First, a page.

Resources

For Teachers, Folklorists, Academics, and Beyond

Folk arts contribute not only to students’ understanding of cultural traditions but also to their ability to think critically, gather and analyze evidence, and express their ideas and interpretations through personal creativity. Folklife and the tools of the folklorist can support learning in all subjects, including the arts. Folk arts are uniquely suited to explore the ways in which traditional art forms reflect the history, culture, geography, and values of different cultures and communities.

Everyone has folk traditions — expressive customs practiced within a group and passed along by word of mouth, imitation, and observation. Calling on the work of folklorists and the field of folklore in the classroom educates, motivates, engages, and fosters the creative expression of students and powerfully links them to their communities. Integrating the study of folk arts into existing curricula awakens self-awareness in students of their own roles as tradition bearers, their families as repositories of traditional culture and history, and their communities as unique resources.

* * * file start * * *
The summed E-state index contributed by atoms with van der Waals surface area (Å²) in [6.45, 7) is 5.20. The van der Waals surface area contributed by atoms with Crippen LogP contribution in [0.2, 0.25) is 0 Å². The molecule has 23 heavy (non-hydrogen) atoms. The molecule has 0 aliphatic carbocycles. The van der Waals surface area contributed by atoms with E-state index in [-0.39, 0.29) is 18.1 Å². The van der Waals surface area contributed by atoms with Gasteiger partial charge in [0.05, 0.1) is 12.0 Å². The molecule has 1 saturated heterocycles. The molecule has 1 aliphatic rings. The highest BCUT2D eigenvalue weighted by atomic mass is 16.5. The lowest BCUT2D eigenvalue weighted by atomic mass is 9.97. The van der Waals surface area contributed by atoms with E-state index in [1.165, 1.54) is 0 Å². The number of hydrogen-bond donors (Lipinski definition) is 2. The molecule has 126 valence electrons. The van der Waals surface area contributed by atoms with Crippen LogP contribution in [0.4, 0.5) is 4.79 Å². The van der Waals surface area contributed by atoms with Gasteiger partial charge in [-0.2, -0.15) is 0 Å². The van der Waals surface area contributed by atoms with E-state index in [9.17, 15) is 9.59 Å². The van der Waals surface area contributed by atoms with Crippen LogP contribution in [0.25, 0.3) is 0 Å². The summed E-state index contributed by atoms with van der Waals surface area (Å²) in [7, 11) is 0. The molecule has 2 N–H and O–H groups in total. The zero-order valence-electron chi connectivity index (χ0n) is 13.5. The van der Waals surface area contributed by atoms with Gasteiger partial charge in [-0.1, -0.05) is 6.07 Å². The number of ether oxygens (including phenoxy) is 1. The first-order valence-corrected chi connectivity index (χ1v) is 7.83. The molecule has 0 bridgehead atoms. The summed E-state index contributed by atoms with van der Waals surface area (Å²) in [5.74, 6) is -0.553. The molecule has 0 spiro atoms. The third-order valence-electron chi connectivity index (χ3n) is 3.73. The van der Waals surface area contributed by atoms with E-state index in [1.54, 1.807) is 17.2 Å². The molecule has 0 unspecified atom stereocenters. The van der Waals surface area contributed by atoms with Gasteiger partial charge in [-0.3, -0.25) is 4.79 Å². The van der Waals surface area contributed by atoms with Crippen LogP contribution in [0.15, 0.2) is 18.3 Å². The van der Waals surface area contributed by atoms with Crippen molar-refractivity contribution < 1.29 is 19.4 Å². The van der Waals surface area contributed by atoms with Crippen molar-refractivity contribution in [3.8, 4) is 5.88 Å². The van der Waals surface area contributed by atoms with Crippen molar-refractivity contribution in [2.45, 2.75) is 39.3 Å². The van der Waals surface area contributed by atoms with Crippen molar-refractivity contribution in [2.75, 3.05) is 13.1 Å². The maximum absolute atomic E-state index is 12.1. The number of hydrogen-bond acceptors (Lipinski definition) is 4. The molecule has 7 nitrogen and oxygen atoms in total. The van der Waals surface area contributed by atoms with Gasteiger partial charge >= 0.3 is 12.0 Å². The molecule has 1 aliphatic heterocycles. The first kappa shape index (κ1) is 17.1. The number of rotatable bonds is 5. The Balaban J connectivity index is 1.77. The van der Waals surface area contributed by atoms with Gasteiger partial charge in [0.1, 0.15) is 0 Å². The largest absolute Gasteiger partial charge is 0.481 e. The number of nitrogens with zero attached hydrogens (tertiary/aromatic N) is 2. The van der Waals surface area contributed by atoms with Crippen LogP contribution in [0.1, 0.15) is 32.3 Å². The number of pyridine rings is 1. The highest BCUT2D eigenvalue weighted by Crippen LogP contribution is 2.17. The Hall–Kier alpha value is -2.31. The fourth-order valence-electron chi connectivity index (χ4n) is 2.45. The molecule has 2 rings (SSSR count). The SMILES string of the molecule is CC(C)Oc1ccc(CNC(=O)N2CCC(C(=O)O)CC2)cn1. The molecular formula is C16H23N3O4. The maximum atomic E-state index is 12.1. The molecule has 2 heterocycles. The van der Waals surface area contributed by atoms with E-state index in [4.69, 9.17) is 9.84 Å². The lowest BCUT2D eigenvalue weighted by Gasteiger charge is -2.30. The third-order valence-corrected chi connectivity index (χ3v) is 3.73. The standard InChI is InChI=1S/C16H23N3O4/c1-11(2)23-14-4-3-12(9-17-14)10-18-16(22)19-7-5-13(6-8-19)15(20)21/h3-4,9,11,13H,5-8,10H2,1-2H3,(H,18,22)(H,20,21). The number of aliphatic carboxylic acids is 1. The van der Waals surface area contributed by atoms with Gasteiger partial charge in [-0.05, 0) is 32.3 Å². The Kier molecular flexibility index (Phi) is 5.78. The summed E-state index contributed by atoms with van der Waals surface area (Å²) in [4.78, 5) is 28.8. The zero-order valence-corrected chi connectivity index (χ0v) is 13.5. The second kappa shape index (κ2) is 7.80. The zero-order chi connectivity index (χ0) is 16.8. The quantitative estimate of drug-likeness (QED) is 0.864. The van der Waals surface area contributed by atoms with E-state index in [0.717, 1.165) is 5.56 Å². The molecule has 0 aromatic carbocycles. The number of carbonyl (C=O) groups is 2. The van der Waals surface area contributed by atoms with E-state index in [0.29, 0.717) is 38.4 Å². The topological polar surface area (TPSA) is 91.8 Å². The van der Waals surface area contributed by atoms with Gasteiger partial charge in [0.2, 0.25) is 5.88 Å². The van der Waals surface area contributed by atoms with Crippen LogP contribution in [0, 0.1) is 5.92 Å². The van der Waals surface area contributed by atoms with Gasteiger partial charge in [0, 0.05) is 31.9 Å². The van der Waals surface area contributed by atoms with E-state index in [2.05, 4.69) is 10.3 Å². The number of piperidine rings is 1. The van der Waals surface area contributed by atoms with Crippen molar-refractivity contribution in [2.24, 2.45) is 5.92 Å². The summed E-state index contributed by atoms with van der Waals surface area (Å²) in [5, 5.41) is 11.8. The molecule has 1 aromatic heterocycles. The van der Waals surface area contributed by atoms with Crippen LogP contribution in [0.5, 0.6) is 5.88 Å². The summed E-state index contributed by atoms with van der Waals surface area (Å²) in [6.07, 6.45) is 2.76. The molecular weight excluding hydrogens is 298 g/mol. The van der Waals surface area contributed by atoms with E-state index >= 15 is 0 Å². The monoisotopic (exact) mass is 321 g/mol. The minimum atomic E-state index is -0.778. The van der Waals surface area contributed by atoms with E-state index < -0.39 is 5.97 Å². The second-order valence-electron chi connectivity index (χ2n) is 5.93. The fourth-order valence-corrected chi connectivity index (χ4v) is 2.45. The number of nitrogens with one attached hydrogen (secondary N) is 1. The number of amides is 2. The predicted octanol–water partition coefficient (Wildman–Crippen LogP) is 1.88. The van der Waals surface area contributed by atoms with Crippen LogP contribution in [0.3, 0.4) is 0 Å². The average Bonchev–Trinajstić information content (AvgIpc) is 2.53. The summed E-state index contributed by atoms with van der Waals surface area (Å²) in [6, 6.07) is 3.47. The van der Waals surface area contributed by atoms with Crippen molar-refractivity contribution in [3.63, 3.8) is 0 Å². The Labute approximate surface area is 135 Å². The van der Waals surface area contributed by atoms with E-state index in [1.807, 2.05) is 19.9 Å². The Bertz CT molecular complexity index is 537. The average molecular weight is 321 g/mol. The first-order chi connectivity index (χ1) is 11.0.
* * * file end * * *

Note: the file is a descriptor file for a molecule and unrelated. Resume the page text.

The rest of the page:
(Text above adapted from: Local Learning: A Folk Arts Integration Handbook)

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Research and Readings

That Zora Sure Could Write

Looking at the work of Zora Neal Hurston, Anokye examines how oral discourse can be transferred into writing. He argues that Hurston’s work provides a model teaching tool for preserving oral traditions through writing. Also includes a short biography of Hurston.

Folk Culture Inspires Writing Across The Curriculum

Two folklife activities that encourage writing across the curriculum: reading cultural objects and fieldwork about Halloween and Day of the Dead.

Writing the Range

Reflections on the Cowboy Poetry Gathering in Elko, Nevada by student participants.